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(info page)updated 25/4/2019
Maxon DM200 MiniApp2 and DM200GPS modules.
Both of these units share the same diecast-aluminium enclosure. Although the
DM200 GPS version doesn't need the special screening-sections used for the MiniApp
version, or the mounting-holes for the MRF5015 f.e.t.
This is a basic GPS receiver unit. It contains an old SIRF LXHA Gps Receiver
board attached to a motherboard containing the Voltage regulator, and RS232 driver.
The SIRF manual and info below pretty-much says it all...
The SIRF module is a 12-channel receiver which supplies it's data in NEMA0183
format. It provides a small amount of power to the antenna connector, so can be
used with either a passive or active GPS antenna. The antenna connection is a MCX /
SMA. I have a nixie-tube based clock here which I built many years ago. I'll be
using the dm200 GPS to auto-set the time on it!
I have linked to a couple of eveluation-kits that used this GPS Rx. They are
worth a read if you have one of these and would like to make sense of the data
on the serial-port. See the links below...
SIRF Dev-Kit pdf file
R-Tech Dev-Kit pdf file
The DM200 MiniApp2
These are easily obtainable units found at radio-fairs and on the internet.
You can usually pick them up for a few pounds. The chap I got these from had
been stripping them for components, Well he used the empty case, and the PA-
Transistor for his other projects. and most of the other parts were scrapped.
According to the original specs for these, They are UHF covering a section
between 403 MHz and 460 MHz. Channel-spacing is 12.5/20/25 kHz and output
power is adjustable from 100mW to 10W. Modulation is GMSK and antenna is 50ohm
TNC. Below are some of the original Mobitex spec's which may be of interest.
About Mobitex pdf file ( how it all works...)
Technical characteristics and test conditions
ElectoMagnetic Compatibility (EMC) standards
Being a bit of an Old-School hacker, I decided to explore further...
If I can stretch the bands of these down a bit, they will be useful!
AND, as we can get to the PLLs programming pins we should be able to
get this thing to do some more interesting things.
Here is a basic line-up of the CPU board. (click below for the data-sheets).
NEC D70320 Micro Controller PDF DataSheet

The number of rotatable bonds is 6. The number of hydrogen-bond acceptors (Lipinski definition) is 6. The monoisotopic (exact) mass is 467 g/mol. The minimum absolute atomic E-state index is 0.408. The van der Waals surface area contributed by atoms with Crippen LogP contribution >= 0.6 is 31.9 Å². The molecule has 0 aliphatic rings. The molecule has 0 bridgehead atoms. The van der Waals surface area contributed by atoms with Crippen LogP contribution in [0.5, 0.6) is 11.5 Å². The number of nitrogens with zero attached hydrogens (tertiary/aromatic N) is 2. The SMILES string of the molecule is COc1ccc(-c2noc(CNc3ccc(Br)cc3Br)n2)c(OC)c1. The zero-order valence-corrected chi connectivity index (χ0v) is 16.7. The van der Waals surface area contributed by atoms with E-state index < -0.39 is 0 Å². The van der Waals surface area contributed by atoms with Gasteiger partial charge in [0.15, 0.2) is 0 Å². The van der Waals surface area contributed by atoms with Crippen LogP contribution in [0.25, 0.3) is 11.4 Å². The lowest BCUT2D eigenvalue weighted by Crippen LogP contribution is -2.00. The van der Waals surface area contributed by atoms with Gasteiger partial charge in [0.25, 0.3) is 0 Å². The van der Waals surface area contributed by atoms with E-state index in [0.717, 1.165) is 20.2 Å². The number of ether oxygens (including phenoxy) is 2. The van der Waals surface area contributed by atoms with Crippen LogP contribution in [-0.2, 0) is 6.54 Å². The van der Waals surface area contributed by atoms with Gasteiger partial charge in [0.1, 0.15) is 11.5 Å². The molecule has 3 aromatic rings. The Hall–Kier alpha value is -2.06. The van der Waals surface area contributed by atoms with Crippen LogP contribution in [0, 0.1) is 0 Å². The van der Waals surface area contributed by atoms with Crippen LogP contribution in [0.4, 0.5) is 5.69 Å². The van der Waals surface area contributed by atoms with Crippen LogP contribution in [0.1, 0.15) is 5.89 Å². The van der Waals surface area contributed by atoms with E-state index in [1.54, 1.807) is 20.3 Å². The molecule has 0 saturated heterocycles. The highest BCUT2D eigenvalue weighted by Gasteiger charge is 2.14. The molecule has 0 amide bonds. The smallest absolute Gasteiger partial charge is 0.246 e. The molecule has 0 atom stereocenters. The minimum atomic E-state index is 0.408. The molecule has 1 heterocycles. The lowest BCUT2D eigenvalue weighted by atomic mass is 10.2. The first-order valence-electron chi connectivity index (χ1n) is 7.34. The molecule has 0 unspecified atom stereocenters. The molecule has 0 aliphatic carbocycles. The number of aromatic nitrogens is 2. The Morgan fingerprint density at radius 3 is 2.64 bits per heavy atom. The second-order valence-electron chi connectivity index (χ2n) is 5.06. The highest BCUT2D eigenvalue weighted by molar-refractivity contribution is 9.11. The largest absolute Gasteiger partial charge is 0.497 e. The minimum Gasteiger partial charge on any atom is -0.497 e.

Atmel AT29C020 Flash-Rom. PDF DataSheet
CML FX909AD /CMX909 PDF DataSheet
SGS Thompson TL064 Op-Amp DataSheet
Atmel AT93C46 E2PROM PDF DataSheet
KIA 358f dual op-amp PDF DataSheet
First, Off came the back. On went the marconi test-set and computer and I ran-
up a serial-terminal. When these units are connected to power nothing happens
This is due to the units going into power-save mode. They are intended for
remote and mobile applications, and leaving them on would shorten the life of
any battery based supply. After making voltage pin-voltage measurements with
the processor board attached and with it removed I traced the POWER-UP pin on
one of the 12way inter-pcb connectors, and traced this to a pin on the 25-way
D-Type connector. Pulling this pin low powers-up the DM200, so tests began.
I connected a logic-analyser to the pins of the 74HC244, and ran a simple
serial-analyser to take a look at the data-bursts from the DM. Connecting a
terminal to the d-type, along with my power-up adaptor, I could see data to
and from the DM200 at the pins of the '244. I have more than one of these,
so I took one apart and ran tests on the other. Made a list of any parts I
didn't already have a data-sheet for, and downloaded relavent info. So finding
the data, clock, LE and lock-detect pins on the 12-way header was easy.
I connected the analyser. I could see data/clocks etc,and the pll going into
lock. So, a good start.and only a couple of hours in.. COFFEE-BREAK...
Lineup for the RF board is as follows. (click below for the data-sheets).
LMX1511 PLL PDF DataSheet
LT1376 V-Reg PDF DataSheet
Motorola MC3371 IF/Disc DataSheet
BFG35 Transistor PDF DataSheet
BLT81 Transistor PDF DataSheet
MRF5015 PA transistor DataSheet
SGS Thompson TL064 Op-Amp DataSheet
MC7808 Voltage Reg PDF DataSheet
Initially I will use my universal PLL-driver to send data to the unit and check
out the RF stages for TX band-width and O/P Power, and RX performance. Then I
will make an adaptor to connect the cpu-board to my prom-programmer and read the
contents of the 29c020 for dis-assembly. If possible I'll re-use the cpu-board
to control the RF-board, by writing a routine in assembler and writing it to the
flash-rom. But I can always just design/make a suitable PCB to fit inside the
DM200 case and program a PIC to do the job, as I've already written many routines
in assembler to send data to PLL chips and LCD displays / read key-pads etc. This
would be a good way forward.
I may add a few more details to this page as time passes, and as I do more with
these. It's my intention to use them to scan through a section of the UHF band,
and produce transmit bursts for a project. I usually use high-power UHF-PMR
base-stations for this project, and my universal pll-driver, as it can be used
with various parallel and serial loaded PLL devices. And has keypad and display.
If you already hacking one of these and have a dis-assembly of the code,
or a schematic of the boards etc.. Please get in touch. SB (at) qq22.net Cheers. Ra.